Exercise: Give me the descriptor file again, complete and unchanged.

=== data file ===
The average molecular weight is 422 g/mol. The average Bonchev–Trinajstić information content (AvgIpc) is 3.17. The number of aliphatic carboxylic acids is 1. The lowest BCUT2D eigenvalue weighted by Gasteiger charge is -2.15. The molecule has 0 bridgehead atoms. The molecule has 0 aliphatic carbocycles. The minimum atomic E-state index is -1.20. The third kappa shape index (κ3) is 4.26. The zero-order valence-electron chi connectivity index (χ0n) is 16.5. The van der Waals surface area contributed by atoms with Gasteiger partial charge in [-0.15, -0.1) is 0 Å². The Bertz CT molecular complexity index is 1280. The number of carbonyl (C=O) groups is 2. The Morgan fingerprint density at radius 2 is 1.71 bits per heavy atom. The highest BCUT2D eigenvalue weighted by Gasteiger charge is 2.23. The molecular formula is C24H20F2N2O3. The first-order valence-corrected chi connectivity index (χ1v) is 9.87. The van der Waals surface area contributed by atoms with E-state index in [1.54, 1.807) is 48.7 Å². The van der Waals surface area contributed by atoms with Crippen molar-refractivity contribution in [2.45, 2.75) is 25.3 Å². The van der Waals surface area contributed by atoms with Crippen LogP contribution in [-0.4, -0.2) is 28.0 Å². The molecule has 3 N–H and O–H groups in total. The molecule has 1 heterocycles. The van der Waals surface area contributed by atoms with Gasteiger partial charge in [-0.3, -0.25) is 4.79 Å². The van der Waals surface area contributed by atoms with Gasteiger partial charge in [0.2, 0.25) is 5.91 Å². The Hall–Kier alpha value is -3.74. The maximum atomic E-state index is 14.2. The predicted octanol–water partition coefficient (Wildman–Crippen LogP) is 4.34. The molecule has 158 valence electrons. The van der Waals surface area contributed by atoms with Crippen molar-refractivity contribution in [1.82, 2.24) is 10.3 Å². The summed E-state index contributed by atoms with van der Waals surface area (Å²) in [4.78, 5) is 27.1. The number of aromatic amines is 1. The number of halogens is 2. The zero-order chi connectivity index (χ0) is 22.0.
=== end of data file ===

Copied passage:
The average molecular weight is 422 g/mol. The average Bonchev–Trinajstić information content (AvgIpc) is 3.17. The number of aliphatic carboxylic acids is 1. The lowest BCUT2D eigenvalue weighted by Gasteiger charge is -2.15. The molecule has 0 bridgehead atoms. The molecule has 0 aliphatic carbocycles. The minimum atomic E-state index is -1.20. The third kappa shape index (κ3) is 4.26. The zero-order valence-electron chi connectivity index (χ0n) is 16.5. The van der Waals surface area contributed by atoms with Gasteiger partial charge in [-0.15, -0.1) is 0 Å². The Bertz CT molecular complexity index is 1280. The number of carbonyl (C=O) groups is 2. The Morgan fingerprint density at radius 2 is 1.71 bits per heavy atom. The highest BCUT2D eigenvalue weighted by Gasteiger charge is 2.23. The molecular formula is C24H20F2N2O3. The first-order valence-corrected chi connectivity index (χ1v) is 9.87. The van der Waals surface area contributed by atoms with E-state index in [1.54, 1.807) is 48.7 Å². The van der Waals surface area contributed by atoms with Crippen molar-refractivity contribution in [2.45, 2.75) is 25.3 Å². The van der Waals surface area contributed by atoms with Crippen LogP contribution in [-0.4, -0.2) is 28.0 Å². The molecule has 3 N–H and O–H groups in total. The molecule has 1 heterocycles. The van der Waals surface area contributed by atoms with Gasteiger partial charge in [-0.3, -0.25) is 4.79 Å². The van der Waals surface area contributed by atoms with Gasteiger partial charge in [0.2, 0.25) is 5.91 Å². The Hall–Kier alpha value is -3.74. The maximum atomic E-state index is 14.2. The predicted octanol–water partition coefficient (Wildman–Crippen LogP) is 4.34. The molecule has 158 valence electrons. The van der Waals surface area contributed by atoms with Crippen molar-refractivity contribution in [1.82, 2.24) is 10.3 Å². The summed E-state index contributed by atoms with van der Waals surface area (Å²) in [4.78, 5) is 27.1. The number of aromatic amines is 1. The number of halogens is 2. The zero-order chi connectivity index (χ0) is 22.0.